Record saltfall blankets Boston metro in white

Photo credit: Wendy Chao @wendypedia

Photo credit: Wendy Chao, PhD @wendypedia

Public works departments in Boston, Cambridge, and Brookline have coated area streets, sidewalks, and paths with a thick layer of salt in anticipation of an underwhelming snowfall earlier this week. The result is sodium-caked public spaces throughout the region. Vehicles kick up clouds of salt as they pass by, providing a burning sensation in the noses and throats of people nearby – as if the icy temperatures weren’t enough to deal with.

Photo credit: Captains of Industry @captainsboston

Photo credit: Captains of Industry @captainsboston

salty boston3

Photo credit: Spiro Pappadopoulos @spirocks

salty boston4

Photo credit: Yesenia Aracely @indecisiveVIEW

City officials will tell you this is all in the name of safety – and that you’re better safe than sorry. But at what cost? The environmental impacts of salt are well documented, particularly with respect to water supply. Salt in our drinking water is a concern especially for individuals with high blood pressure. Not to mention the impact on our pets and wildlife, both through ingestion and on their paws. And then there’s the direct financial cost of salt’s corrosive affect on vehicles and infrastructure.

This is just one example of the “windshield perspective” that afflicts so many decision-makers. Even in relatively progressive Cambridge, the Public Works Department’s actions assume everyone gets around inside a glass-enclosed, climate-controlled vehicle. It shows utter disregard for the pedestrians, bicyclists, dog-walkers, and water-drinkers among us. It’s the same mindset that plows snow into bike lanes and spends millions keeping streets clear while leaving sidewalks in the hands of conscientious neighbors.

Let your mayor, city manager, and council know that their obligations extend beyond simply accommodating motorists. Even in winter we spend time outside and we shouldn’t be subject to salty aggravation.

4 thoughts on “Record saltfall blankets Boston metro in white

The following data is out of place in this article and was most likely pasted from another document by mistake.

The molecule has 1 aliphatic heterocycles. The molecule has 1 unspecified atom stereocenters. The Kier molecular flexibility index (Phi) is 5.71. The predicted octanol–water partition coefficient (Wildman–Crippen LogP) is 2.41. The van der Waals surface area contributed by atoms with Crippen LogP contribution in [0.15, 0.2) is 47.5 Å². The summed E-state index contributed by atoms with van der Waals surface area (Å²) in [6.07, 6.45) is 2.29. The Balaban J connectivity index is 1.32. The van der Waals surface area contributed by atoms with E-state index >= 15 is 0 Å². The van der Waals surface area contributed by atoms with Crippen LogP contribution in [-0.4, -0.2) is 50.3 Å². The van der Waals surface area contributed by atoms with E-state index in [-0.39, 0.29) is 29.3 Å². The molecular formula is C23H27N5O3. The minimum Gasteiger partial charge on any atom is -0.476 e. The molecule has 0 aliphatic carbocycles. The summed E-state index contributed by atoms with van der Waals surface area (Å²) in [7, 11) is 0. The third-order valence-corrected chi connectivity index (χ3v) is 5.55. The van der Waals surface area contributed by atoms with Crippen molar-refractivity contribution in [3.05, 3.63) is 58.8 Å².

1. cycler
    January 24, 2013 at 9:24 am

    I was at a meeting on snow removal in Cambridge two winters ago and tried to suggest a program of “snow emergency” priorities for bicycles- where the city recorded the most important bike routes and made clearing those bike lanes a priority.
    The head of the DPW, Sue Clippinger, who is generally a progressive person told me that in the winter, she felt that the safest place for bicycles was the travel lane.
    And yes, that’s true if the bike lane is a snowy icy mess, but why do we build bicycle infrastructure only to ignore it when snow falls?

    1. January 24, 2013 at 10:19 am

      In re to Cycler’s comment above:

      To my surprise, the bike lanes and shoulders in the (somewhat remote) areas through which I’ve been riding this week have been cleared/salted just as much as the travel lanes, which gives me hope that things are improving in that regard. But maybe I am being overly optimistic. In the past I have found it problematic to take the lane in winter as Sue Clippinger suggests when traffic is heavy and fast; cleared bike lanes would have been a godsent. If New Balance can sponsor Charles River Trail clearing for joggers, I wonder whether bike manufacturers can be coaxed to adopt stretches of bike lanes for clearing duties…

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